• # Temporary trigonometry page

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Another one of my big pages - please leave alone till it's finished. :p Comments, suggestions, blah to generalebriety, cheers.

## Definitions

Using the Cartesian coordinate system, the circle C is centred at the origin O and has radius 1. P is any point on that circle and has coordinates (a, b), and is the angle between OP and the positive x-axis, measured anticlockwise. Then the following two basic trigonometrical functions are defined:

Furthermore, the following four functions are defined:

Clearly tan and sec are not defined at any values of θ for which cos θ = 0; similarly, cot θ and cosec θ are only defined when sin θ does not equal 0.

Note that the notation "csc θ" will be preferred to "cosec θ" in this article.

## Identities

### Basic identities

#### Properties of the functions

By considering θ and (-θ) in the definitions of sin and cos, it is easy to see that

that is, sin is an odd function, and cos is an even function. This makes tan, cot and csc odd functions, and sec an even function, i.e.

#### Basic relationships between the functions

It is obvious from our definitions of sin and cos, and by reflective symmetry, that

By dividing the first identity by the second, or the second by the first, respectively, we get

It is also immediately obvious, by taking the reciprocal of each of the first two identities, that

### Circular identities

From our definitions of sin and cos, and using Pythagoras' theorem, it is easily seen that

By dividing through by sin²x and cos²x respectively, we end up with the two identities given below. Although sin²x and cos²x can equal 0 (exactly when sin x = 0 and cos x = 0, respectively), our definitions of tan, sec, cosec and cot allow us to divide through.

[insert proof of sin(A+B) formula here :p]

By considering sin(A - B) = sin(A + (-B)):

By considering cos(A + B) = sin(π/2 - (A + B)) = sin((π/2 - A) - B):

By considering cos(A - B) = cos(A + (-B)):

It is immediately obvious that

which simplifies to the following identity when the numerator and denominator are divided by cos A and cos B:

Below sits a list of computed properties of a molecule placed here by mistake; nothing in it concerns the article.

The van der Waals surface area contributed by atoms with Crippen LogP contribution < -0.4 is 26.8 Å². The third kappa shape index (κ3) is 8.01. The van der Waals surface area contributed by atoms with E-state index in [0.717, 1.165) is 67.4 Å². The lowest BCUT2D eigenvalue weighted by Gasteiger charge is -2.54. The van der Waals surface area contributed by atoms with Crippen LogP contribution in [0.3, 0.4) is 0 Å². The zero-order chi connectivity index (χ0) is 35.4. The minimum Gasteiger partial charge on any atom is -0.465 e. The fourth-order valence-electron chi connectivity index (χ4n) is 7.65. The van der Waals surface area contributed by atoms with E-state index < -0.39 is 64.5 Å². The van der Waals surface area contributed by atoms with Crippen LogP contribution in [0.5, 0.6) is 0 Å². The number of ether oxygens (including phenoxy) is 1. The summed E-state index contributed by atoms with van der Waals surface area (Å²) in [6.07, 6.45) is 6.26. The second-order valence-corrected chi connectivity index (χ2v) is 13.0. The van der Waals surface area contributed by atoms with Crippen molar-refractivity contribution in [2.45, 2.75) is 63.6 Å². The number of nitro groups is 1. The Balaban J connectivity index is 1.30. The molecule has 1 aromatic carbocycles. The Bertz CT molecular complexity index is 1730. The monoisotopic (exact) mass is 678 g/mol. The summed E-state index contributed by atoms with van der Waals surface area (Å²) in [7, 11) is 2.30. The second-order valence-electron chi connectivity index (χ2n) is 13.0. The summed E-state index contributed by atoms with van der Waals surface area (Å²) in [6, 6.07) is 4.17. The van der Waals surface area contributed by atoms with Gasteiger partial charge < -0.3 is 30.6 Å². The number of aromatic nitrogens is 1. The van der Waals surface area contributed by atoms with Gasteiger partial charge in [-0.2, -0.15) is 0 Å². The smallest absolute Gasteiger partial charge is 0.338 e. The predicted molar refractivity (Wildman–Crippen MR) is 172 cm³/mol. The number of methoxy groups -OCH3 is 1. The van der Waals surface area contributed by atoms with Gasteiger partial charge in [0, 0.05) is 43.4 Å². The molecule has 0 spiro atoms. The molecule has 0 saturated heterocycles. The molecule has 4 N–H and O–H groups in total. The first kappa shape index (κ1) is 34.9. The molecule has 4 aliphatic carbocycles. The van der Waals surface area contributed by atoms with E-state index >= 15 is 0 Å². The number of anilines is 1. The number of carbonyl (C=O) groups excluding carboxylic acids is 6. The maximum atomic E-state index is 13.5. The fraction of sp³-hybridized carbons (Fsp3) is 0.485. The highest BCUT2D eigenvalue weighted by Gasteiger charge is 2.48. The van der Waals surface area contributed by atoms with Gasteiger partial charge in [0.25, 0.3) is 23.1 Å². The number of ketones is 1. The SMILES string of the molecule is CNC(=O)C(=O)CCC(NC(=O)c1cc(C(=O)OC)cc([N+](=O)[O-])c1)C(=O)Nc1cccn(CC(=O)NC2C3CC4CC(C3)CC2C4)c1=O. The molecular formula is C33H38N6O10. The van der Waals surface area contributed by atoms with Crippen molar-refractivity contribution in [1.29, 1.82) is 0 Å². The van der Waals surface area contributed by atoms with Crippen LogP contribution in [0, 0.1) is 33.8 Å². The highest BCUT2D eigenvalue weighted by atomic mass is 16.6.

Similarly,

We can derive the addition identities for cot in a similar way.

The addition identities for sec and csc are derived by taking the reciprocal of the identities for cos and sin, respectively, and multiplying the numerator and denominator by (sec A sec B csc A csc B).

#### Double and half angle formulae

The double angle formulae are derived simply by setting B = A, and are as follows:

The half angle formulae are equivalent to the double angle formulae, and are formed by replacing A by A/2 in the above formulae.

#### "t"-formulae

The half angle formula for sin can be written as follows, by multiplying the numerator and denominator by sec²θ.

The same can be done with the half angle formula for cos.

Then, by writing t = tan(x/2), we arrive at the following six identities:

The use of the substitution t = tan(x/2) is called t-substitution, and can be very useful in solving otherwise difficult or impossible integrals involving the simple trig functions.

### Factor formulae

#### Product formulae

We know that

and

Adding these two results in the product formula

Subtracting gives the formula

Similar manipulation of the addition identities for cos gives the two formulae

#### Sum formulae

The sum formulae are a direct result of the product formulae, by substituting A = P + Q, B = P - Q in the formulae

This gives:

## Calculus

### Differentiation

[insert proof that x --> 0 => sinx / x --> 1]

To differentiate sin x from first principles, let us consider the gradient m of the line between the points (x, sin x) and (x+o, sin(x+o)), where o is small.

As o tends to 0, [sin(o/2)]/(o/2) tends to 1, and cos(x + o/2) tends to cos x, and so m tends to cos x; that is,

Remember that cos x = sin(π/2 - x). Replacing x with (π/2 - x), and using the chain rule, in the above:

That is,

Using the quotient rule:

Deriving the final two by noting that cot x = tan(π/2 - x) and csc x = sec(π/2 - x) respectively:

### Integration

Arbitrary constants are not added here.

As a direct result of the differentiation results,

Also,

The other two functions can be integrated with a small amount of manipulation.

as the numerator is the derivative of the denominator.

as the numerator is the derivative of the denominator.

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